Allen N. Berger and Gregory F. Udell
Allen N. Berger and Raluca A. Roman
Is finance an important driver for the development and growth of the real economy in the United States or is it rather a negative rent-seeking force that impedes growth and prosperity? Most academics believe that finance boosts the economy, while society often has a very different view. This chapter reviews the academic research on the issue, contributes to the debate, and demonstrates that for the most part, at the margin, finance has a positive effect on the US economy. In most but not all cases, exogenous or instrumentable events demonstrate that private debt, public debt, private equity, and public equity contribute favorably to real economic outcomes in the United States. The evidence also suggests some conclusions about regulation and provides some future research avenues.
Allen N. Berger, Leora F. Klapper and Rima Turk-Ariss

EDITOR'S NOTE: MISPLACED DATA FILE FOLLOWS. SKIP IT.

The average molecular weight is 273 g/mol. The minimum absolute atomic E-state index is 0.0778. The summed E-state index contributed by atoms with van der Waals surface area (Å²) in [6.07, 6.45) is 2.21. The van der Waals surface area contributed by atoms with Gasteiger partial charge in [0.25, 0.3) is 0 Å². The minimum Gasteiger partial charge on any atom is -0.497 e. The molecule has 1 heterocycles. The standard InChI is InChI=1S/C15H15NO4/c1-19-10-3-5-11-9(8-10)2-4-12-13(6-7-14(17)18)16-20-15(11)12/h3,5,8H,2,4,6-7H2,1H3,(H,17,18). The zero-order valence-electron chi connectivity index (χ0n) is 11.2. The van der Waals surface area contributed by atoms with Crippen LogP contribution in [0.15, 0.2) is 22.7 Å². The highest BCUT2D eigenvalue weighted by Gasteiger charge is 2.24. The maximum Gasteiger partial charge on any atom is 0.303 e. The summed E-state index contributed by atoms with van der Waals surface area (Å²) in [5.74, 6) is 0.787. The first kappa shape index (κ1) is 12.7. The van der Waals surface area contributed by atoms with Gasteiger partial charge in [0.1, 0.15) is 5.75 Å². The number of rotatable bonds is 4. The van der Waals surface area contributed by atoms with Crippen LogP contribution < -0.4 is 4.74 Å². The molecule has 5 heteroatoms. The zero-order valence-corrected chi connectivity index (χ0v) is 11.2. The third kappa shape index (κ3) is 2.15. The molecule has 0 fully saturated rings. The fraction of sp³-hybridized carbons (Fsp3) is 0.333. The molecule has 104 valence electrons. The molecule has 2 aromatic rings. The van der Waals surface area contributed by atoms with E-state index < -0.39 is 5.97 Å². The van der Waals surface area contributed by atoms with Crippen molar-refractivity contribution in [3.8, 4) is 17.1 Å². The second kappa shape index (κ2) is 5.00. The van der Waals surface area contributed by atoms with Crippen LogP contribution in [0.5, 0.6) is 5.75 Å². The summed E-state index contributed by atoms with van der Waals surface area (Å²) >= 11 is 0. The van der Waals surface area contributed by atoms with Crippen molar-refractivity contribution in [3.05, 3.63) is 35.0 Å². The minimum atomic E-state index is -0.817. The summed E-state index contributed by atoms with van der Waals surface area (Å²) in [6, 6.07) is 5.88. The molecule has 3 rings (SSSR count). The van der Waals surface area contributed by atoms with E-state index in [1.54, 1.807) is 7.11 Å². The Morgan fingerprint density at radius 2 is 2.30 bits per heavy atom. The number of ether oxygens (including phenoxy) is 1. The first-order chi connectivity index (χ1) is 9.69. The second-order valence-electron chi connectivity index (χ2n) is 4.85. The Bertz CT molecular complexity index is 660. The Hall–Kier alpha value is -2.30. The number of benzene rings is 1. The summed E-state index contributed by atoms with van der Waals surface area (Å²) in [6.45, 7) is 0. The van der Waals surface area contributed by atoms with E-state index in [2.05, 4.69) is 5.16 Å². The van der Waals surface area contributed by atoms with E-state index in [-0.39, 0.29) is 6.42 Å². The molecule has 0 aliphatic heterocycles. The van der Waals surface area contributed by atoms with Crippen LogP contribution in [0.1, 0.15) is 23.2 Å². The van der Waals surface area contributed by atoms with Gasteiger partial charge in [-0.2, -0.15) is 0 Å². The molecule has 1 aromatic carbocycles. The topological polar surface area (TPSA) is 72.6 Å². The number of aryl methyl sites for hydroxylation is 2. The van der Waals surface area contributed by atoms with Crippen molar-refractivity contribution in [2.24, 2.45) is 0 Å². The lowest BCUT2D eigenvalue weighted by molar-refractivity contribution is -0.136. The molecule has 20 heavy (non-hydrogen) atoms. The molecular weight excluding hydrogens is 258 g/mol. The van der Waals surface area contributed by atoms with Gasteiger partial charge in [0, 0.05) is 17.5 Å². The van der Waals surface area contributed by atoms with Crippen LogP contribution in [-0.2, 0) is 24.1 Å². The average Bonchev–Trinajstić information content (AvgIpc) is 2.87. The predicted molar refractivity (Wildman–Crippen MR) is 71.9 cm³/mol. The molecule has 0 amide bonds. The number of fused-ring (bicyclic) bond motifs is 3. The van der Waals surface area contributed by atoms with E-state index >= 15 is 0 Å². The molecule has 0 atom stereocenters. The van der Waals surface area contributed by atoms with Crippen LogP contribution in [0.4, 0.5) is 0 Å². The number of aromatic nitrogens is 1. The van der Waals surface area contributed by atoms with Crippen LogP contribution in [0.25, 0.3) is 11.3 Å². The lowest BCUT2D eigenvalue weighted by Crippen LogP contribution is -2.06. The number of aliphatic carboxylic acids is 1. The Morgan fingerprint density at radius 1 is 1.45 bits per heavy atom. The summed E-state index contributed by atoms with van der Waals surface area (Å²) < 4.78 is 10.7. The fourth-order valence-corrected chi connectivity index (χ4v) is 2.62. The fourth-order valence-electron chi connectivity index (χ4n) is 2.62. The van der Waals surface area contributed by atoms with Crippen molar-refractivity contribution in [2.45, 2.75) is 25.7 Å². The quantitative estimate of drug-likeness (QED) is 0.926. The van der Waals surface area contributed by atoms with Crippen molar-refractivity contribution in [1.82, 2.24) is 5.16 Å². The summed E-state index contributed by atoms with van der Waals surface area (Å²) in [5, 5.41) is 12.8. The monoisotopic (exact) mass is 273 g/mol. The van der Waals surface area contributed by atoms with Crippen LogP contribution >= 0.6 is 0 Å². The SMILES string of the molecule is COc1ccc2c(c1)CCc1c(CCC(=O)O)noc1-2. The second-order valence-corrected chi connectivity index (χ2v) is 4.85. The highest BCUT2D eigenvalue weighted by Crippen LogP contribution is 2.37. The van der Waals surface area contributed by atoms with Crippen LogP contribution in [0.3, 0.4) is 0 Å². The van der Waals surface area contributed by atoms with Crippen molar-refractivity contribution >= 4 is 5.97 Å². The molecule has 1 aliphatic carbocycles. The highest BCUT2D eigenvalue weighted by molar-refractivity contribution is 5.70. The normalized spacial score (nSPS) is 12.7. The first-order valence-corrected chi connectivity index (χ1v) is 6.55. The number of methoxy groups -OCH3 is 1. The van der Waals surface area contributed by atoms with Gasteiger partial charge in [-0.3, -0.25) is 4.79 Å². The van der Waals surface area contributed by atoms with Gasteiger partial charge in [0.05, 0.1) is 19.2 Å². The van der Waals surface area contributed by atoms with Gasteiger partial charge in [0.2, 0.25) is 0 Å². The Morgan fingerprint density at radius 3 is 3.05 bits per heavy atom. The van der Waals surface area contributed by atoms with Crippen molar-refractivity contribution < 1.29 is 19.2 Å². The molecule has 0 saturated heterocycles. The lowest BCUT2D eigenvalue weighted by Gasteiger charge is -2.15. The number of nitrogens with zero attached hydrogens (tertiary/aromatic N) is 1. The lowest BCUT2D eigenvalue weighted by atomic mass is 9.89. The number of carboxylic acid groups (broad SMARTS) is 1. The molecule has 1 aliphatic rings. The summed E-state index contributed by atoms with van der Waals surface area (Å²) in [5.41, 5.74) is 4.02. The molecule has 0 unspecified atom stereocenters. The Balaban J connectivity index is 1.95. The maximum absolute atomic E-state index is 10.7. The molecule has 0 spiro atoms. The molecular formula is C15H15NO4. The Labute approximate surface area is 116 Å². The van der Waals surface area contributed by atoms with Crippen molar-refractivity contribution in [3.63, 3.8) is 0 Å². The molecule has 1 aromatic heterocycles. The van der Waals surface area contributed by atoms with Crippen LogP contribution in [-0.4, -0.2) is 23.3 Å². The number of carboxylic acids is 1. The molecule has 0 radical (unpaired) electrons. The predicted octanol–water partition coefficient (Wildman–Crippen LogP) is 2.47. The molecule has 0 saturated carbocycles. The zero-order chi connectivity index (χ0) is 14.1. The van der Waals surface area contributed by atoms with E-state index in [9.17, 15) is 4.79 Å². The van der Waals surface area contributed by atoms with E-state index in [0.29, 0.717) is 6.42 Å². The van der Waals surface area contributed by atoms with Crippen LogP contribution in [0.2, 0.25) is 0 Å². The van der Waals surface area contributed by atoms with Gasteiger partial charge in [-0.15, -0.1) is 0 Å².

Under the traditional “competition–fragility” view, more bank competition erodes market power, decreases profit margins, and results in reduced franchise value that encourages bank risk taking. Under the alternative “competition–stability” view, more market power in the loan market may result in higher bank risk, as the higher interest rates charged to loan customers make it harder to repay loans, and exacerbate moral hazard and adverse selection problems. The two strands of the literature need not necessarily yield opposing predictions regarding the effects of competition and market power on stability in banking. Even if market power in the loan market results in riskier loan portfolios, the overall risks of banks need not increase if banks protect their franchise values by increasing their equity capital or engaging in other risk-mitigating techniques. The authors test these theories by regressing measures of loan risk, bank risk, and bank equity capital on several measures of market power, as well as indicators of the business environment, using data for 8235 banks in 23 developed nations. The results suggest that – consistent with the traditional “competition–fragility” view – banks with a higher degree of market power also have less overall risk exposure. The data also provide some support for one element of the “competition–stability” view – that market power increases loan portfolio risk. The authors show that this risk may be offset in part by higher equity capital ratios.